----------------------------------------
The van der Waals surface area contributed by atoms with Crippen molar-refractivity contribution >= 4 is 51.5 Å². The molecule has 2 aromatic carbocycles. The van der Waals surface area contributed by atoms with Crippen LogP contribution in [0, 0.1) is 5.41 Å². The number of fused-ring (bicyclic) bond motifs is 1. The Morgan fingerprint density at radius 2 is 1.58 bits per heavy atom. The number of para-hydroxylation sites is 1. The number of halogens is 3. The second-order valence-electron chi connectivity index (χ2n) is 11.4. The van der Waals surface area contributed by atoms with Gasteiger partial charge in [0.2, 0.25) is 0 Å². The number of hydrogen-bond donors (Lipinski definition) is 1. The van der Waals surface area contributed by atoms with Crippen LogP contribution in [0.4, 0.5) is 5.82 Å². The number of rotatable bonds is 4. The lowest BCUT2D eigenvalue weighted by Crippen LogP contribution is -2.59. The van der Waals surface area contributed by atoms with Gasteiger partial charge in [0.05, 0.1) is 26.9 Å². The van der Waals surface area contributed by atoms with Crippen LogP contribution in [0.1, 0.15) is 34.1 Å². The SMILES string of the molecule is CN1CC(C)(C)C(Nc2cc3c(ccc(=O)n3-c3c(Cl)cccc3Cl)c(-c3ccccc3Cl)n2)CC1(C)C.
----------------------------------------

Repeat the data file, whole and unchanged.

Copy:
The van der Waals surface area contributed by atoms with Crippen molar-refractivity contribution >= 4 is 51.5 Å². The molecule has 2 aromatic carbocycles. The van der Waals surface area contributed by atoms with Crippen LogP contribution in [0, 0.1) is 5.41 Å². The number of fused-ring (bicyclic) bond motifs is 1. The Morgan fingerprint density at radius 2 is 1.58 bits per heavy atom. The number of para-hydroxylation sites is 1. The number of halogens is 3. The second-order valence-electron chi connectivity index (χ2n) is 11.4. The van der Waals surface area contributed by atoms with Gasteiger partial charge in [0.2, 0.25) is 0 Å². The number of hydrogen-bond donors (Lipinski definition) is 1. The van der Waals surface area contributed by atoms with Crippen LogP contribution in [0.4, 0.5) is 5.82 Å². The number of rotatable bonds is 4. The lowest BCUT2D eigenvalue weighted by Crippen LogP contribution is -2.59. The van der Waals surface area contributed by atoms with Gasteiger partial charge in [0.05, 0.1) is 26.9 Å². The van der Waals surface area contributed by atoms with Crippen LogP contribution in [0.1, 0.15) is 34.1 Å². The SMILES string of the molecule is CN1CC(C)(C)C(Nc2cc3c(ccc(=O)n3-c3c(Cl)cccc3Cl)c(-c3ccccc3Cl)n2)CC1(C)C.